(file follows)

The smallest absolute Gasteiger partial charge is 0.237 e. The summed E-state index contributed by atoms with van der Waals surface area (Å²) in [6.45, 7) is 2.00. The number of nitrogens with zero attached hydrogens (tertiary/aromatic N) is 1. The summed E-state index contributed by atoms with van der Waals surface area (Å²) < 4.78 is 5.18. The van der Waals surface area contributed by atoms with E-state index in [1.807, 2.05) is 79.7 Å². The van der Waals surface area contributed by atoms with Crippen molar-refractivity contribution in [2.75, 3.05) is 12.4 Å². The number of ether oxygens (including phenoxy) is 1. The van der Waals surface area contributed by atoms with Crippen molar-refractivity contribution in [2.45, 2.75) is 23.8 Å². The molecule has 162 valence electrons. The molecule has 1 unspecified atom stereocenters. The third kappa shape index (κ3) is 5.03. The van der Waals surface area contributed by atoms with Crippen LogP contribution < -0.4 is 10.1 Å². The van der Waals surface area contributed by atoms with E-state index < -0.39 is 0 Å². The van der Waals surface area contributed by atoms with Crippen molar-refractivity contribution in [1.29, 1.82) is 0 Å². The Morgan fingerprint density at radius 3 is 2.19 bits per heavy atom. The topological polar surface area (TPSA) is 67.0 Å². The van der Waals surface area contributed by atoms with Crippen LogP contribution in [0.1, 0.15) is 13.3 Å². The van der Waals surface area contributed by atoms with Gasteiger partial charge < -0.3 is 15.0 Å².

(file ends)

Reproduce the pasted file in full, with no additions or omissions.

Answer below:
The smallest absolute Gasteiger partial charge is 0.237 e. The summed E-state index contributed by atoms with van der Waals surface area (Å²) in [6.45, 7) is 2.00. The number of nitrogens with zero attached hydrogens (tertiary/aromatic N) is 1. The summed E-state index contributed by atoms with van der Waals surface area (Å²) < 4.78 is 5.18. The van der Waals surface area contributed by atoms with E-state index in [1.807, 2.05) is 79.7 Å². The van der Waals surface area contributed by atoms with Crippen molar-refractivity contribution in [2.75, 3.05) is 12.4 Å². The number of ether oxygens (including phenoxy) is 1. The van der Waals surface area contributed by atoms with Crippen molar-refractivity contribution in [2.45, 2.75) is 23.8 Å². The molecule has 162 valence electrons. The molecule has 1 unspecified atom stereocenters. The third kappa shape index (κ3) is 5.03. The van der Waals surface area contributed by atoms with Crippen LogP contribution < -0.4 is 10.1 Å². The van der Waals surface area contributed by atoms with E-state index < -0.39 is 0 Å². The van der Waals surface area contributed by atoms with Crippen molar-refractivity contribution in [1.29, 1.82) is 0 Å². The Morgan fingerprint density at radius 3 is 2.19 bits per heavy atom. The topological polar surface area (TPSA) is 67.0 Å². The van der Waals surface area contributed by atoms with Crippen LogP contribution in [0.1, 0.15) is 13.3 Å². The van der Waals surface area contributed by atoms with Gasteiger partial charge < -0.3 is 15.0 Å².